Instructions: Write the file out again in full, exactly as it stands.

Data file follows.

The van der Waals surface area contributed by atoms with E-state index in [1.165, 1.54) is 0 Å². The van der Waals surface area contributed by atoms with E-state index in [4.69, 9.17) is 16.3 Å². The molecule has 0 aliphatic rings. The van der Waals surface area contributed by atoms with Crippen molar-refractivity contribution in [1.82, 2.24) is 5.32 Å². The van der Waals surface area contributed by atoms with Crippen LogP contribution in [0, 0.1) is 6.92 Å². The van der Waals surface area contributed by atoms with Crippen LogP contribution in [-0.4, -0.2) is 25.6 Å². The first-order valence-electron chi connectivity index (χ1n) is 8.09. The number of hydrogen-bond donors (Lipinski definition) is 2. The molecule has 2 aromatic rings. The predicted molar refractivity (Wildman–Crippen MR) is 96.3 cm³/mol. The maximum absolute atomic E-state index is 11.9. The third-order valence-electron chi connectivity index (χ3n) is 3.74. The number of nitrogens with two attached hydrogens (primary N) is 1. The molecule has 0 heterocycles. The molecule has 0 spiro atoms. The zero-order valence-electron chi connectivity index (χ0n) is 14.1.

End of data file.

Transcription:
The van der Waals surface area contributed by atoms with E-state index in [1.165, 1.54) is 0 Å². The van der Waals surface area contributed by atoms with E-state index in [4.69, 9.17) is 16.3 Å². The molecule has 0 aliphatic rings. The van der Waals surface area contributed by atoms with Crippen molar-refractivity contribution in [1.82, 2.24) is 5.32 Å². The van der Waals surface area contributed by atoms with Crippen LogP contribution in [0, 0.1) is 6.92 Å². The van der Waals surface area contributed by atoms with Crippen LogP contribution in [-0.4, -0.2) is 25.6 Å². The first-order valence-electron chi connectivity index (χ1n) is 8.09. The number of hydrogen-bond donors (Lipinski definition) is 2. The molecule has 2 aromatic rings. The predicted molar refractivity (Wildman–Crippen MR) is 96.3 cm³/mol. The maximum absolute atomic E-state index is 11.9. The third-order valence-electron chi connectivity index (χ3n) is 3.74. The number of nitrogens with two attached hydrogens (primary N) is 1. The molecule has 0 heterocycles. The molecule has 0 spiro atoms. The zero-order valence-electron chi connectivity index (χ0n) is 14.1.